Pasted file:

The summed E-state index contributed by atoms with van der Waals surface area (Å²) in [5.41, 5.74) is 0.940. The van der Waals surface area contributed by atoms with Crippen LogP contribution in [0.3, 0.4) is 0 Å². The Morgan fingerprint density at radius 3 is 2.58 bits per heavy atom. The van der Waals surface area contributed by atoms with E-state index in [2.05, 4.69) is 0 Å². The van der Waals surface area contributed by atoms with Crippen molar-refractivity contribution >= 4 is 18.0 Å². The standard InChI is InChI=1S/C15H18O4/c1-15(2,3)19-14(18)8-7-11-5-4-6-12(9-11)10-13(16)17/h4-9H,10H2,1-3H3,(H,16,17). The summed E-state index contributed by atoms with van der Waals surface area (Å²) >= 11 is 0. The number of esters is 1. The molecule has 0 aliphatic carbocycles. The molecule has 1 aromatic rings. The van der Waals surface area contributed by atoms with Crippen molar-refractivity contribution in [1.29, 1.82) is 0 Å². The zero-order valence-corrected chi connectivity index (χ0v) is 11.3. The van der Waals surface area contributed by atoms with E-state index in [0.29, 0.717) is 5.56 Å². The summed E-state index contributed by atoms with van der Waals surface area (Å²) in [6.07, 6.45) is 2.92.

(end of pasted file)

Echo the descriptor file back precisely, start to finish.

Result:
The summed E-state index contributed by atoms with van der Waals surface area (Å²) in [5.41, 5.74) is 0.940. The van der Waals surface area contributed by atoms with Crippen LogP contribution in [0.3, 0.4) is 0 Å². The Morgan fingerprint density at radius 3 is 2.58 bits per heavy atom. The van der Waals surface area contributed by atoms with E-state index in [2.05, 4.69) is 0 Å². The van der Waals surface area contributed by atoms with Crippen molar-refractivity contribution >= 4 is 18.0 Å². The standard InChI is InChI=1S/C15H18O4/c1-15(2,3)19-14(18)8-7-11-5-4-6-12(9-11)10-13(16)17/h4-9H,10H2,1-3H3,(H,16,17). The summed E-state index contributed by atoms with van der Waals surface area (Å²) >= 11 is 0. The number of esters is 1. The molecule has 0 aliphatic carbocycles. The molecule has 1 aromatic rings. The van der Waals surface area contributed by atoms with Crippen molar-refractivity contribution in [1.29, 1.82) is 0 Å². The zero-order valence-corrected chi connectivity index (χ0v) is 11.3. The van der Waals surface area contributed by atoms with E-state index in [0.29, 0.717) is 5.56 Å². The summed E-state index contributed by atoms with van der Waals surface area (Å²) in [6.07, 6.45) is 2.92.